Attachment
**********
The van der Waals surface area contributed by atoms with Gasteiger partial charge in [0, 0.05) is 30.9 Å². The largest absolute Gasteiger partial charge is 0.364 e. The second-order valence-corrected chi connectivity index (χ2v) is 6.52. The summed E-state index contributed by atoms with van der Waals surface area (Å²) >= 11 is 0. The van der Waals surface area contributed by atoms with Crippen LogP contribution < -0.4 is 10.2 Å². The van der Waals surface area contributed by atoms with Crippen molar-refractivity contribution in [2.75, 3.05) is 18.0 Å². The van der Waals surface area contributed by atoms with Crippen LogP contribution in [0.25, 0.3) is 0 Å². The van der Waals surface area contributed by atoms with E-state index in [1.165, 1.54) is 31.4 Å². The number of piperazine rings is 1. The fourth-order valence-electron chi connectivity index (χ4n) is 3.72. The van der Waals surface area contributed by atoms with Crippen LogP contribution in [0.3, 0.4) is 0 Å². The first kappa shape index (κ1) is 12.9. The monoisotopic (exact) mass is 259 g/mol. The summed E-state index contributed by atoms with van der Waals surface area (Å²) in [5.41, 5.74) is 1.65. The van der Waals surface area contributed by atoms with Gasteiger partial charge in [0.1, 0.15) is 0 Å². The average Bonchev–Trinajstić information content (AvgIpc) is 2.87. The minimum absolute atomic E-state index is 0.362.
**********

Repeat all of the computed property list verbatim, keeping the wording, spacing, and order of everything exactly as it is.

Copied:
The van der Waals surface area contributed by atoms with Gasteiger partial charge in [0, 0.05) is 30.9 Å². The largest absolute Gasteiger partial charge is 0.364 e. The second-order valence-corrected chi connectivity index (χ2v) is 6.52. The summed E-state index contributed by atoms with van der Waals surface area (Å²) >= 11 is 0. The van der Waals surface area contributed by atoms with Crippen LogP contribution < -0.4 is 10.2 Å². The van der Waals surface area contributed by atoms with Crippen molar-refractivity contribution in [2.75, 3.05) is 18.0 Å². The van der Waals surface area contributed by atoms with Crippen LogP contribution in [0.25, 0.3) is 0 Å². The van der Waals surface area contributed by atoms with E-state index in [1.165, 1.54) is 31.4 Å². The number of piperazine rings is 1. The fourth-order valence-electron chi connectivity index (χ4n) is 3.72. The van der Waals surface area contributed by atoms with Crippen LogP contribution in [0.3, 0.4) is 0 Å². The first kappa shape index (κ1) is 12.9. The monoisotopic (exact) mass is 259 g/mol. The summed E-state index contributed by atoms with van der Waals surface area (Å²) in [5.41, 5.74) is 1.65. The van der Waals surface area contributed by atoms with Gasteiger partial charge in [0.1, 0.15) is 0 Å². The average Bonchev–Trinajstić information content (AvgIpc) is 2.87. The minimum absolute atomic E-state index is 0.362.